Robert Peel was from Manchester. We are also from Manchester. Peel’s wealth was derived from the cotton-spinning industry. This cotton was picked by slaves throughout the Thirteen Colonies/United States and the British West Indies. He inherited this wealth from his father, who was also proslavery. His father circulated a proslavery petition in 1806. He was also, like his son, a religious bigot and a racist. The wealth that Peel Jnr inherited allowed for him to purchase his first pocket borough seat Cashel, Tipperary, in 1809. Peel was fixated with issues of reputation, consistency honour and posthumous judgement, for these remained his only hope of future salvation. Peel did not merely hope for his reward in heaven — but in history.” He had one eye on history, but we have our eyes on the past, present and future. He knew his legacy was tarnished. This is why these statues must come down.
Many people will argue that Peel enacted legislation such as the Repeal of the Corn Laws, the Factory Act, Catholic Emancipation and the creation of the Metropolitan Police in 1829. Regarding the Corn Laws, yes this did make food cheaper for the working poor, but this was an ancillary gain. The principal beneficiaries of this were the rising industrial elite, who could then afford cheaper raw materials to manufacture goods while at the same time increasing productivity of the labouring poor by boosting their caloric intake. The Factory Act was passed in 1844, but Peel opposed any reduction to the proposed 12 hour working day. Catholic Emancipation and the Maynooth Grant were passed, but only after the threat of Irish Rebellion became apparent to Peel. The Peelian principles on their own are sound principles, yet Peel did not apply them throughout the British Empire; in Ireland, India, Australia and beyond. I have chosen to provide evidence directly related to the man himself. He was not overly interested in foreign policy beyond its commercial purposes, so I have separated the actions of him from the actions of his imperial government.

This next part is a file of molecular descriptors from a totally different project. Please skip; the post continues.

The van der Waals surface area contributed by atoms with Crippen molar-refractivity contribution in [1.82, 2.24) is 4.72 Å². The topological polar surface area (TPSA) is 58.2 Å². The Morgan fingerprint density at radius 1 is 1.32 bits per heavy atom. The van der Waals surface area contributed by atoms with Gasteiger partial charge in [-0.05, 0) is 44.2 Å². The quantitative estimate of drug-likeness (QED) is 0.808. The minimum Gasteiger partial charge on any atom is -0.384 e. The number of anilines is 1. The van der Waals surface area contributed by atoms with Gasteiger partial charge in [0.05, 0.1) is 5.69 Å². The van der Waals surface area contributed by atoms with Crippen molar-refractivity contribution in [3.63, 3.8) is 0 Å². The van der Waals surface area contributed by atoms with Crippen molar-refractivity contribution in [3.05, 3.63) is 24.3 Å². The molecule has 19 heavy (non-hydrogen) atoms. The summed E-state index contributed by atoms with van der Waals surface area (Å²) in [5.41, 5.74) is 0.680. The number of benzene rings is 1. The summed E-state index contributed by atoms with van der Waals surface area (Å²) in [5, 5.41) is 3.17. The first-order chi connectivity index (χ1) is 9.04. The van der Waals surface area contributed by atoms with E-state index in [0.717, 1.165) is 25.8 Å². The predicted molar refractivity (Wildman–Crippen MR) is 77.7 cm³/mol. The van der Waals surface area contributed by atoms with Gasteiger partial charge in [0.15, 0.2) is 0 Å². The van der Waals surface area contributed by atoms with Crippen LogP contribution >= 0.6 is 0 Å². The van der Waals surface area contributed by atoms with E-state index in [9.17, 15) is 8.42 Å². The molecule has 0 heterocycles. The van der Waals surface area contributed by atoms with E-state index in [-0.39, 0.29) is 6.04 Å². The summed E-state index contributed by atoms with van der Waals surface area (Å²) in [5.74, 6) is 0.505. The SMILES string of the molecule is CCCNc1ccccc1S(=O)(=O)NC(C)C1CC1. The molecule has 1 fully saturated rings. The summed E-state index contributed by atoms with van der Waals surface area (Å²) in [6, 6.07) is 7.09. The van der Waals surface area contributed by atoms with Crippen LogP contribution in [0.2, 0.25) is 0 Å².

From 1809 onwards, Peel was motivated by hate. He was so extreme that Daniel O’Connell labelled him “Orange Peel.” In Sir Robert Peel: An Historical Sketch his biographer describes his actions, not just words “Mr. Peel, then, in taking up the anti-Catholic policy, took up the practical one.” Another contemporary observer opined that “Peel…made a speech of little merit, but elegantly and clearly expressed, and so well delivered as to be applauded to excess. He now fills the important place of spokesman to the intolerant faction.” The brutal Irish famine of 1845 to 1852 resulted in the death of around 1 million Irish people and two million refugees. This accounted for a population loss of around 20-25% It was Robert Peel who imported £100,000 worth of Indian corn from the United States to Ireland following the first potato blight in 1845 for the sole reason of stabilising food prices, rather than to help the suffering Irish. There was a policy whereby the Irish could build infrastructure to receive the food, but most were too weak from malnutrition to work. He also proposed the Coercive Acts Bill in Parliament on 15th May 1846 to further repress the Irish people, even after the famine. This was so extreme that even the 19th century Parliament rejected it. Peel stated that “You have no idea of the moral depravation of the lower order in that county.” He believed an honest despotic government would be the fittest government for Ireland. The establishment of a police force first deployed in Cashel to quell disturbances in the proclaimed barony of Middlethird in 1814 was his first assay in what would be his most lasting achievement – the London Metropolitan Police, founded in 1829.
Peel’s ministry did force many nations to adopt emancipation during his premiership and use the Royal Navy to hunt slave ships, but this was done as a part of “Informal Empire” where Britain would use its military strength to put diplomatic pressure on smaller nations in order to gain economic, political and cultural domination over them. It was a profitable enterprise. Peel made anti-slavery overtures in the 1840s because proslavery was so repellent and became a taboo after emancipation occurred in Britain.
Much of the written literature on Peel is itself problematic, it is hagiographic in nature and fails to tell the complete story of Robert Peel. He was, what we would call today, a white supremacist. He believed in the primacy of white men and the primary source evidence I have attached proves it. These statues are totemic of the values they represent, racism, bigotry and oppression. They reflect the worst values that still exist in society today, sadly. Many of the people who are outraged by this movement to reclaim our public spaces did not take much notice of these statues before, why are they so concerned now?